Tag Archives: Uganda

Roundup of recently published work

I’ve left the blog untended for too long.  In case you missed them, here are four recent articles I have authored or co-authored about this eventful time:

November: Historian Douglas Johnson, geographer Matthew Pritchard and I wrote ‘After the Khartoum Agreement: Boundary Making and the 32 States in South Sudan,’ a briefing published by the Rift Valley Institute.  While a new national government and revised security arrangements are the focus of South Sudan’s September 2018 peace deal, the accord also establishes two new commissions to decide the number of states and their boundaries. We discuss the history of boundary-making in South Sudan, and the prospects for the new commissions to resolve the underlying disagreements.

September: I discuss what is new (and not) in the September 2018 peace agreement in South Sudan, consider why the government agreed to the deal, and explain the agreement’s risks in this USIP briefing.

August: Payton Knopf and I discuss the South Sudan mediation context, and the evolving roles of Sudan, Uganda and Ethiopia in the process.  And earlier in the month, with serious deficiencies in the draft agreement still in the (as then unsigned) text, I warn ‘that any agreement, should, at minimum, not make things any worse. If not corrected, certain provisions in the agreement may directly spur new violence,’ in an op-ed for The Hill.


Ethiopia and the South Sudanese Civil War

The journal e-International Relations published my article, ‘Ethiopia and the South Sudanese Civil War,’ which identifies and discusses Ethiopia’s strategic interests in South Sudan.  Read more here.

The need to outline expectations: how the international community should support South Sudan’s revitalization forum

Without setting clear expectations for the upcoming peace forum, the international community risks allowing the regional mediation to fail, exacerbating the conflict in South Sudan.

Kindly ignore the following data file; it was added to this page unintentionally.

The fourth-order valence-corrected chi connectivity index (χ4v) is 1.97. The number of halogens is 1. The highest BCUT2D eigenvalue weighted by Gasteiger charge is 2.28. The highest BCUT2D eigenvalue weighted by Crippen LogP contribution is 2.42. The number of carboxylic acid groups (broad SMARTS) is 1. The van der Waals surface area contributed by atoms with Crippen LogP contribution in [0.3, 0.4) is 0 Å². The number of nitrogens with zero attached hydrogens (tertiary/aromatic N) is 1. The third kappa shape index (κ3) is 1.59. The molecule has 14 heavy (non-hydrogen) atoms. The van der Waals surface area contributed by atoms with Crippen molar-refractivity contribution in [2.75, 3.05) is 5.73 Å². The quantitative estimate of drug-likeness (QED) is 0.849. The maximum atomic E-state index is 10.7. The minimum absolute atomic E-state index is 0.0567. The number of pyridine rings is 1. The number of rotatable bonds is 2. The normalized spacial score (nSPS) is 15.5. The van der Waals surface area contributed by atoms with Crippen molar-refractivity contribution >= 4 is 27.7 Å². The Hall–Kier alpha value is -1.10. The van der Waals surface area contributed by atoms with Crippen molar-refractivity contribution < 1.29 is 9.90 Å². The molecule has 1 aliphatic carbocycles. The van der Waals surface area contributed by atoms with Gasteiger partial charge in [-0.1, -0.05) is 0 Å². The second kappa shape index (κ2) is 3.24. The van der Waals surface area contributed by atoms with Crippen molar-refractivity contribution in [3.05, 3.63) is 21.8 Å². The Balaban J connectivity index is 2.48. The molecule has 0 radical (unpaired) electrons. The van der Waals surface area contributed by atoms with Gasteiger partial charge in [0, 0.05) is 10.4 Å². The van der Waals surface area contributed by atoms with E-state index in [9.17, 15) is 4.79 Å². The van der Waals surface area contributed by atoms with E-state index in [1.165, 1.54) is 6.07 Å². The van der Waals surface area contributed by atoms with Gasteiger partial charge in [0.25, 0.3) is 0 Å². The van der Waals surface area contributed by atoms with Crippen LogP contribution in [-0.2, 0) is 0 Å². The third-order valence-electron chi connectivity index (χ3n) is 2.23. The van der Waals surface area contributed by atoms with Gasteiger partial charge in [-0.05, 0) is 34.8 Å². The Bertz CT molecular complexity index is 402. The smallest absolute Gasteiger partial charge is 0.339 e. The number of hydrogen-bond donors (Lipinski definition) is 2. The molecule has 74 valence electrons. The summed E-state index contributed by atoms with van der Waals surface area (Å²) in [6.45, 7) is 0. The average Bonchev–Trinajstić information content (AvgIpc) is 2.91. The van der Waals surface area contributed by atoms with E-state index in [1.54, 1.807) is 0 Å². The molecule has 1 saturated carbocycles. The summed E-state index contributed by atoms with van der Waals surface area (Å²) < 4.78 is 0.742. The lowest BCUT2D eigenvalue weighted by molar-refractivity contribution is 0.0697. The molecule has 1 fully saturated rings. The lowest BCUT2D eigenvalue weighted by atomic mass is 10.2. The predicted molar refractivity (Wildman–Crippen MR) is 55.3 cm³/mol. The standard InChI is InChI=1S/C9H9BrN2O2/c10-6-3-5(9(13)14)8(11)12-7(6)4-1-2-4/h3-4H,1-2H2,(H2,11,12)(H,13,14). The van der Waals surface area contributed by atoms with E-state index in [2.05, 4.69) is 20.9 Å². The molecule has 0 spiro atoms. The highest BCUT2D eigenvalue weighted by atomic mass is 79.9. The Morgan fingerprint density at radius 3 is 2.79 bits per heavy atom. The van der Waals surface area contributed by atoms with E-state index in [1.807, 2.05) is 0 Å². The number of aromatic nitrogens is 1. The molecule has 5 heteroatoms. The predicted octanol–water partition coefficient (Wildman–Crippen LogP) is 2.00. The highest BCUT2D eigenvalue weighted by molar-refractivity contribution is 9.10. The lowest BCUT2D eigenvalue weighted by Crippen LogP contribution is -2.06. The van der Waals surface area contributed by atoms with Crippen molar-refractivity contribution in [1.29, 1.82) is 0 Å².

South Sudan faces an existential crisis. More than four million people – between a third and half of the population – are displaced from their homes. Nearly eight million people are in need of humanitarian assistance.  The economy is in tatters. After almost four years of civil war, conflict has devolved into fighting across multiple fronts.

In an attempt to address the ongoing crisis, the Horn of Africa’s regional organisation, the Intergovernmental Authority on Development (IGAD), initiated the High Level Revitalization Forum (HLRF) in June. The forum is intended to revive an effectively defunct 2015 peace accord, the Agreement on the Resolution of the Conflict in South Sudan (ARCSS), which collapsed following fighting in Juba in July 2016 between government forces and the armed opposition loyal to former First Vice President Riek Machar.


Read more at: https://www.chathamhouse.org/expert/comment/how-support-south-sudan-s-high-level-revitalization-forum

Why doesn’t South Sudan’s refugee exodus spur East Africa to action?

Migration crises in Europe, the Middle East, and North Africa reconfigured global politics. So why – as the millionth South Sudanese took refuge in Uganda earlier this year, and with the total number of South Sudanese refugee and asylum seekers now more than two million – is there no comparable shift in the political posture of East African states?

Read more here.